What are Real Estate Investment Firms?
If you’ve ever purchased a single family home, you are likely already familiar with the parties involved in real estate: You have the seller (usually just a private individual like yourself), the sales agents, and the mortgage lenders. To the extent there are professional investors in the real estate process, they’ll be either “flippers” or developers who recently built or renovated a home and are now selling.
However, once you move up the ladder towards large scale multifamily projects or commercial developments, the buyers and sellers are not individuals, but are large institutional real estate investors and developers.
This guide was written to give you an understanding of the types and roles of real estate companies involved in real estate investing on the larger, institutional scale as you explore career options within real estate.
Table of Contents
- Real Estate Investment Firms: The Ecosystem
- Real Estate Private Equity
- Real Estate Investment Management
- Real Estate Private Equity vs Investment Management
- Real Estate Investment and Asset Management
- Real Estate Development
- Real Estate Investment Trusts (REITs)
- Real Estate Operating Companies (REOCs)
- Real Estate Brokerage
- Real Estate Lenders
Real Estate Investment Firms: The Ecosystem
While many real estate firms don’t fall neatly into the buckets described below, the following is a breakdown of the various types of real estate companies:
|Types of Real Estate Firms||Representative Firms|
|Real Estate Private Equity (REPE)||Oaktree, Blackstone, BentallGreenOak, Starwood Capital Group|
|Real Estate Investment Management||Brookfield Asset Management, PGIM, Nuveen/TH Real Estate, Clarion Partners|
|Real Estate Development||Trammell Crow, Hines, Related|
|Real Estate Investment Trusts (REITs)||Equity Residential, JBG Smith, Ventas, Prologis, Park Hotels & Resorts|
|Real Estate Operating Companies (REOCs)||Crow Holdings, The Davis Companies, Grosvenor|
|Real Estate Brokerage||Cushman & Wakefield, CBRE, JLL, Avison Young, Colliers, Transwestern, Marcus & Millichap|
There’s also Real Estate Lenders (just like you would see with small individual real estate).
Real Estate Private Equity
Real Estate Private Equity (known as “REPE”) refers to firms that raise capital to acquire, develop, operate, improve, and sell buildings in order to generate returns for their investors. If you’re familiar with traditional private equity, REPE is the same, but with buildings.
As the “private” in “private equity” suggests, these firms raise capital from private investors and deploy that capital to make investments in real estate.
Like traditional private equity firms, REPEs raise money from Limited Partners (“LPs”) – these are private investors (usually pension funds, university endowments, insurance companies, etc…). As an important fine point, REPEs raise capital for specific “funds” (think individual investment vehicles all run by the same firm). These funds have their own “mandates” meaning they have specific types of real estate investments they look for.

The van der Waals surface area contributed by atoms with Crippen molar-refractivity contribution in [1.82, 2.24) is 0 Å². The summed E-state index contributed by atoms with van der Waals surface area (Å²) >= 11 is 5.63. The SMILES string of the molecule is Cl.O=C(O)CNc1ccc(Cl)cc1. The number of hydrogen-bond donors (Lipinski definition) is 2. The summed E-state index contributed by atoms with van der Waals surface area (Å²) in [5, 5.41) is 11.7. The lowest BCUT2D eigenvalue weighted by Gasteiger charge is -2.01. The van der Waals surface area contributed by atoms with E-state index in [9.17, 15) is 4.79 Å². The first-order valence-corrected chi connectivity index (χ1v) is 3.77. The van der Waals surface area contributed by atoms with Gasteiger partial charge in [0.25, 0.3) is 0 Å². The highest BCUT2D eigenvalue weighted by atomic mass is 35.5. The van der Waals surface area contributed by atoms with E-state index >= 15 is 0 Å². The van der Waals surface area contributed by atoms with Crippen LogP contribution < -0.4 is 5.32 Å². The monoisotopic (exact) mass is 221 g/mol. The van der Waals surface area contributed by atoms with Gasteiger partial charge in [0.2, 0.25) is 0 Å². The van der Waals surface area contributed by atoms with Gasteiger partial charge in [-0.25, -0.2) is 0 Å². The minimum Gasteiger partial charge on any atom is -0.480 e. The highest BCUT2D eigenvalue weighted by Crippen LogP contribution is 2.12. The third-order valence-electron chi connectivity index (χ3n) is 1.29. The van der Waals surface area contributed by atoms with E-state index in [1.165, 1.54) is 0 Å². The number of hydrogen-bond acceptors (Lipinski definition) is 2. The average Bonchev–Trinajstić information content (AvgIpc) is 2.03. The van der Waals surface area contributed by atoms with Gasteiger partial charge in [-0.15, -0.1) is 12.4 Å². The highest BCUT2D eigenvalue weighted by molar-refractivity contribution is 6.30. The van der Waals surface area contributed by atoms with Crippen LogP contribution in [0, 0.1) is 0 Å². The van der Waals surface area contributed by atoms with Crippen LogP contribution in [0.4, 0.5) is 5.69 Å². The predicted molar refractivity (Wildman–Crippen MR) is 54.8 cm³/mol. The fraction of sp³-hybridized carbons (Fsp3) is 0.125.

Another important thing to understand is that REPE funds are “closed-end funds” meaning that investors expect to get their money back (ideally along with a hefty return on investment) within a specified time frame – usually within 5-7 years.
Real Estate Investment Management
Similar to REPEs, Real Estate Investment Management firms raise capital from LPs to acquire, develop, operate, improve, and sell buildings in order to generate returns for their investors. The same key activities (raising capital, screening investment opportunities, acquiring or developing properties, managing properties, and selling properties) still take place.
Real Estate Private Equity vs Investment Management
The key differentiator between REPE and Real Estate Investment Management is the dominant fund structure – Private Equity leans towards closed-end funds while Investment Management leans towards open-end funds.
Closed-end funds have an end date which requires the manager to deploy capital in a manner that fits within the fund life. Open-end funds have no end date and therefore offer more flexibility to the manager.
While this delineation generally holds, you will come across firms that manage both closed-end and open-ended funds – some will describe themselves as REPE while others will describe themselves as Real Estate Investment Management.
Real Estate Investment and Asset Management
Real Estate Investment and Asset Management firms are generally smaller, entrepreneurial firms, and often more more capital constrained than their larger counterparts – REPE and Real Estate Investment Management firms.